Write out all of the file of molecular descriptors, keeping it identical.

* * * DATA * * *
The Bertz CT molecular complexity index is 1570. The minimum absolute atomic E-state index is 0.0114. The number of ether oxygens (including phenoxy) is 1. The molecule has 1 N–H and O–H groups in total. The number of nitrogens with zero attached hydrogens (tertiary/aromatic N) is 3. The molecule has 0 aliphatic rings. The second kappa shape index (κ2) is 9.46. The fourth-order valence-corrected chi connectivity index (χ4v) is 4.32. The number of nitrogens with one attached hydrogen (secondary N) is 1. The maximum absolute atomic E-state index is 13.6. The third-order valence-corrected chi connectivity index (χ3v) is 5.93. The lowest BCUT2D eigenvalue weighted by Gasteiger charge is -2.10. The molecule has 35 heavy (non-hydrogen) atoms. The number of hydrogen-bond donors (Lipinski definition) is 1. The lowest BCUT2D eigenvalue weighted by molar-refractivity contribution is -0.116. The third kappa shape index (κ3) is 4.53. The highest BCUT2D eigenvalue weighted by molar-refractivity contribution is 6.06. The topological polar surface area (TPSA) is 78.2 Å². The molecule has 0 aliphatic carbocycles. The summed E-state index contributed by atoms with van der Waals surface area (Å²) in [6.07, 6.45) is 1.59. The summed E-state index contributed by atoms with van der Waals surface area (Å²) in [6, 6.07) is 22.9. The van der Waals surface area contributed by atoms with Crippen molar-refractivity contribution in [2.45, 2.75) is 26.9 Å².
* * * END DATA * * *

The Bertz CT molecular complexity index is 1570. The minimum absolute atomic E-state index is 0.0114. The number of ether oxygens (including phenoxy) is 1. The molecule has 1 N–H and O–H groups in total. The number of nitrogens with zero attached hydrogens (tertiary/aromatic N) is 3. The molecule has 0 aliphatic rings. The second kappa shape index (κ2) is 9.46. The fourth-order valence-corrected chi connectivity index (χ4v) is 4.32. The number of nitrogens with one attached hydrogen (secondary N) is 1. The maximum absolute atomic E-state index is 13.6. The third-order valence-corrected chi connectivity index (χ3v) is 5.93. The lowest BCUT2D eigenvalue weighted by Gasteiger charge is -2.10. The molecule has 35 heavy (non-hydrogen) atoms. The number of hydrogen-bond donors (Lipinski definition) is 1. The lowest BCUT2D eigenvalue weighted by molar-refractivity contribution is -0.116. The third kappa shape index (κ3) is 4.53. The highest BCUT2D eigenvalue weighted by molar-refractivity contribution is 6.06. The topological polar surface area (TPSA) is 78.2 Å². The molecule has 0 aliphatic carbocycles. The summed E-state index contributed by atoms with van der Waals surface area (Å²) in [6.07, 6.45) is 1.59. The summed E-state index contributed by atoms with van der Waals surface area (Å²) in [6, 6.07) is 22.9. The van der Waals surface area contributed by atoms with Crippen molar-refractivity contribution in [2.45, 2.75) is 26.9 Å².